Arcángel grew up in the Dominican Republic, with dreams of becoming a baseball player. He played professionally on aVenezuelan team for one year, he said, before a shoulder injury ended his career and he left for America in 1989. It was his experience as a boy playing on teams — where children from working-class families like himself played alongside street children — that showed him how providing some structure, even in the form of uniforms, bats and gloves, transformed his teammates’ lives.
“These youths that were lost, you have to find them, and bring them in, so they could love God,” he said. “This is not a personal mission; it’s a mission for the good of society.”
Once in New York, he found work in the bodega he now owns, stocking shelves and flipping eggs for breakfast sandwiches there for 14 years before he purchased the business from his boss over a dozen years ago.
Before he bought the store, Arcángel said, he would ask the owner if the indigent men who stopped in to beg for change, coffee and muffins, could rest in the air-conditioned store in summer, or warm up inside when it was cold. “Always, ‘No! Are you crazy?'” he recalled with a laugh. The month he bought the shop, he said, he invited in his first homeless guest.
“We are wolves. We are men who cannot be domesticated,” said William Arroyo, 57, who says he has lived underneath the bodega for five years after serving time in prison for murder. “Here,” he said, “is the wolf den.” There were more than 62,000 homeless people living in city shelters as of October 2017, according to the Coalition for the Homeless, an advocacy organization, a 75 percent increase from the number a decade ago. It is difficult to estimate how many more live on the street, but a survey conducted in February by the city’s Department of Homeless Services found about 3,900 people living on the streets, an increase of nearly 40 percent from the year prior.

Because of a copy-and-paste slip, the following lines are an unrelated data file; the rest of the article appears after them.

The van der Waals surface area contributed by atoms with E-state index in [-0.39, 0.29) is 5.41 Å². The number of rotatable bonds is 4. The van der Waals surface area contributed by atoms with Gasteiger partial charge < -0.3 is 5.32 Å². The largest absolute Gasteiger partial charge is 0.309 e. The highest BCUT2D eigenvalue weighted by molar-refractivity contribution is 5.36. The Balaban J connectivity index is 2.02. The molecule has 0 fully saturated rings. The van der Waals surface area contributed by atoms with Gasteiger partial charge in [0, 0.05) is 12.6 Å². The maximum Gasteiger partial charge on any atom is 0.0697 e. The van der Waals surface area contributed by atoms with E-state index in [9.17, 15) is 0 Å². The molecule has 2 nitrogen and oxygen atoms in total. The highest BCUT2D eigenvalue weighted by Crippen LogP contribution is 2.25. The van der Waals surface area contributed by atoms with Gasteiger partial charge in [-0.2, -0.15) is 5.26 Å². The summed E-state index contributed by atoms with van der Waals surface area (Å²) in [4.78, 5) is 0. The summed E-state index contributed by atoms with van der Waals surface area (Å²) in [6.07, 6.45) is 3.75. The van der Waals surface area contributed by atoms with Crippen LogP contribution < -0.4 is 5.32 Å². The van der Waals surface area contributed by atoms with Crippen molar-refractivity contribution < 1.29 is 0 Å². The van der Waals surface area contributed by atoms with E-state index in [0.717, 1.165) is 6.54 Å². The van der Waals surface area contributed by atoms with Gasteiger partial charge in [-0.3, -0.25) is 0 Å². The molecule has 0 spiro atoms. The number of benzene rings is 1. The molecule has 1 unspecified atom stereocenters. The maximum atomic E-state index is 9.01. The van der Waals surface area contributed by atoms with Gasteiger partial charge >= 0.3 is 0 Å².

Many customers buying egg sandwiches from Arcángel were aware that a rotating crew of men hang around the bodega for hours, sipping beers inside, or sit staring at nothing in the courtyard out back. But even the regulars do not know where they sleep.
Jorge Borgias, 33, works at the upholstery shop next door, and takes coffee breaks at the bodega. He, too, is homeless, he said, but lives in a shelter nearby. “They live there?” he said. “Something must be wrong with the world.”
The men say they respect Arcángel. They straighten their shoulders when he passes them begging on the street, and police themselves when one of their number becomes unruly. Arcángel, with a raspy voice and easy, cartoonish smile, says he has never been robbed by his overnight guests.
The homeless visitors try to heed his daily exhortations to leave each morning and search for work, and there are some success stories: The first man to whom he ever gave shelter calls the bodega regularly, he said, to share updates about his recovery, his wife and children.
And for some residents like Arroyo, the basement harbors a resource even scarcer in this city for men like him, he said: kindness. More than a roof, more than food, Arroyo said, at night, huddled in the dripping dark, he and his bedfellows crave just one thing. “Someone who will say, ‘Hello, blessings. How are you?'”